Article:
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Discussion Starter #1 (Edited)
So I had an engine knock that came about randomly on my 122k mile 2001. Heard at idle and while driving (particularly 1500-2000 rpm) but went away with engine braking. I thought it was coming from the bell housing when I got under the car to track it down. Wishful thinking was a bad dual mass flywheel or other messed up clutch component. Took it to a very reputable BMW shop and they are saying it is coming from within the engine so they pull the oil filter and find gold metal flakes.

At this point, it would seem like I have rod knock and rod bearing issues? I don't know whether I should attempt to replace the bearings myself (at risk of not fixing or causing greater issue down the road) or what the cost for a shop to do it would be (which would be a determinant of whether I could do it). It didn't seem like this shop was very interested in selling me on the repair. They basically just said I needed a complete engine rebuild or an engine replacement. They didn't crack the engine open, mind you. I can't justify what is probably $7k-10k for either of those options on what is basically a $16k car.

My mechanical experience is healthy but I've never gone inside a motor before. What would you do in my situation? What if you had an ESS supercharger kit sitting in your closet?

Been through several of the rod bearing threads but would appreciate your thoughts.

What would you do?

Oh, here's a couple of videos:


 

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If you are certain that it is rod knock, buy a used long block from Clemster and replace it. That will be far less expensive than the other alternatives that you laid out.
 

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Many people have had knock, and the crank has been in spec and reusable. The OEM parts cost to do this job correctly is around $750, and it's not all that difficult of a repair. If you get in there and the crank is out of spec, I'm guessing you'll want to put them in the used motor from Clemster before it goes in. In any case, keep that puppy on the road :M5launch:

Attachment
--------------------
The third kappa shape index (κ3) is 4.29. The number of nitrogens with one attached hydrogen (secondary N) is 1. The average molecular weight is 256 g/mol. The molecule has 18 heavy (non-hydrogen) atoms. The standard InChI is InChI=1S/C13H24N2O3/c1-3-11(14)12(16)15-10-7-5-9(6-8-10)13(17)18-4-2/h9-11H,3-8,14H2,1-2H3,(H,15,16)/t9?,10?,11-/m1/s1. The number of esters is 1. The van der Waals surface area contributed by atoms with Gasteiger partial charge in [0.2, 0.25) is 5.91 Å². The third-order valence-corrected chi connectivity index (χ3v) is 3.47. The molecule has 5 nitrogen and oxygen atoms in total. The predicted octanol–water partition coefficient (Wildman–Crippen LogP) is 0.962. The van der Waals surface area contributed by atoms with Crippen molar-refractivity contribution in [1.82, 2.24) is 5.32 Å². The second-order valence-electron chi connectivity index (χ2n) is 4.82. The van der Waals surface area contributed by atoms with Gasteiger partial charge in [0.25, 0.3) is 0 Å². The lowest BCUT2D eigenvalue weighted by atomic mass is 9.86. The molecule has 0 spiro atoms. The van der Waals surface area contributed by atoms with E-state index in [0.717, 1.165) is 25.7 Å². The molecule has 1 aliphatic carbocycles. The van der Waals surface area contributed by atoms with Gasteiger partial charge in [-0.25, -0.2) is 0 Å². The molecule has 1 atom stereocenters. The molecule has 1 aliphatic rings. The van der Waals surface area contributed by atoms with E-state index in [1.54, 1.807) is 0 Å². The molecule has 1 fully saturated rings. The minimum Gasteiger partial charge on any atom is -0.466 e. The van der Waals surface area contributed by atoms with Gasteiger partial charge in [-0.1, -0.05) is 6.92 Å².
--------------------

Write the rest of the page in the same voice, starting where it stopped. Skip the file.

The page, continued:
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Discussion Starter #4
Many people have had knock, and the crank has been in spec and reusable. The OEM parts cost to do this job correctly is around $750, and it's not all that difficult of a repair. If you get in there and the crank is out of spec, I'm guessing you'll want to put them in the used motor from Clemster before it goes in. In any case, keep that puppy on the road :M5launch:
What do you reckon an indy shop would charge to do the bearings ballpark? I'm waiting on one to contact me back with an estimate...but I'm fearing that will be pretty bad.
 

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George (M5Deamon) just did Christians rod bearings, reach out to him. I will be doing mine in another 20k miles or if I go FI.

Are you sure it isn't chain guides? I heard the same noise from Soemine else's M5 and it was chain guides which were fixed also by George.


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What do you reckon an indy shop would charge to do the bearings ballpark? I'm waiting on one to contact me back with an estimate...but I'm fearing that will be pretty bad.
Shouldn't be more than $2,000, some will probably bill way higher, I've heard $1,400 on the low end of the spectrum. Either way, try to get someone reputable if you don't do them yourself.
 

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Discussion Starter #7
George (M5Deamon) just did Christians rod bearings, reach out to him. I will be doing mine in another 20k miles or if I go FI.

Are you sure it isn't chain guides? I heard the same noise from Soemine else's M5 and it was chain guides which were fixed also by George.


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No idea...would the guides leave goldish metal flakes in oil?
 

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Discussion Starter #8
Shouldn't be more than $2,000, some will probably bill way higher, I've heard $1,400 on the low end of the spectrum. Either way, try to get someone reputable if you don't do them yourself.
Thank you. I think if I can get a reputable shop to do $2000 or less I will just pay them to do it.
 

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You dont know how extensive is the damage until you take it all apart = $

I was going to suggest what Rao suggested. Clemster has a low mile S62 if its within your budget i am sure he has others. Get an engine from him, transfer all of the new external parts from your engine (this is an option), change the rod's (also an option) , install the SC which sounds like its in your closet.

Once you do all that, for own educational purposes you can take the old engine apart and see WTF happened. If the block and heads are good, its a good candidate for a built motor and you can possibly re-sell it.
 

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I dont know how extensive is the damage until you take it all apart = $

I
^^very important to remember if you're not gonna pull it apart yourself. I'd probably only go the repair route if I planned on doing the work myself. If a shop gets in there an finds that the crank is out of spec, it's going to be money....and you're gonna be in the same spot you're in now.
 

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Pretty sure that is a rod knock so do not drive or start the engine until it is fixed. If you do the work yourself the cost won't be horrible, and rod bearings aren't that hard of a job, just be meticulous during the teardown and rebuild.